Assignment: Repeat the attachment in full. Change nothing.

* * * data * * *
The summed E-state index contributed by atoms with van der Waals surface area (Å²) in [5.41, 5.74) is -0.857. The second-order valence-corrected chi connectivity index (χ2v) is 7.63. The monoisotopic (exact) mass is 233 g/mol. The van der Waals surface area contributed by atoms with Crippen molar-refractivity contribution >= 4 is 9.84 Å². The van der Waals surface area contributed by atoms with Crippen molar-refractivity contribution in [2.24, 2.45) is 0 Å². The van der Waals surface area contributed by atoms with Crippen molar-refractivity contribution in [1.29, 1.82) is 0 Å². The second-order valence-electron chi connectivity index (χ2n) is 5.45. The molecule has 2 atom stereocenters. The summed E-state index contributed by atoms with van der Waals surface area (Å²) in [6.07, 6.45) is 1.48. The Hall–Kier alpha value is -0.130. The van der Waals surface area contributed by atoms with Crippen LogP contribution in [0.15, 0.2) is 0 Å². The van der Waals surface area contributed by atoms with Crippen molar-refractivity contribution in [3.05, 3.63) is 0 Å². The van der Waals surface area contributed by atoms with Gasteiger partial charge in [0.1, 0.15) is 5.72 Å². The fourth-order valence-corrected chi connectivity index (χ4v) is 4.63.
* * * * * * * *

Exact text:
The summed E-state index contributed by atoms with van der Waals surface area (Å²) in [5.41, 5.74) is -0.857. The second-order valence-corrected chi connectivity index (χ2v) is 7.63. The monoisotopic (exact) mass is 233 g/mol. The van der Waals surface area contributed by atoms with Crippen molar-refractivity contribution >= 4 is 9.84 Å². The van der Waals surface area contributed by atoms with Crippen molar-refractivity contribution in [2.24, 2.45) is 0 Å². The van der Waals surface area contributed by atoms with Crippen molar-refractivity contribution in [1.29, 1.82) is 0 Å². The second-order valence-electron chi connectivity index (χ2n) is 5.45. The molecule has 2 atom stereocenters. The summed E-state index contributed by atoms with van der Waals surface area (Å²) in [6.07, 6.45) is 1.48. The Hall–Kier alpha value is -0.130. The van der Waals surface area contributed by atoms with Crippen LogP contribution in [0.15, 0.2) is 0 Å². The van der Waals surface area contributed by atoms with Crippen molar-refractivity contribution in [3.05, 3.63) is 0 Å². The van der Waals surface area contributed by atoms with Gasteiger partial charge in [0.1, 0.15) is 5.72 Å². The fourth-order valence-corrected chi connectivity index (χ4v) is 4.63.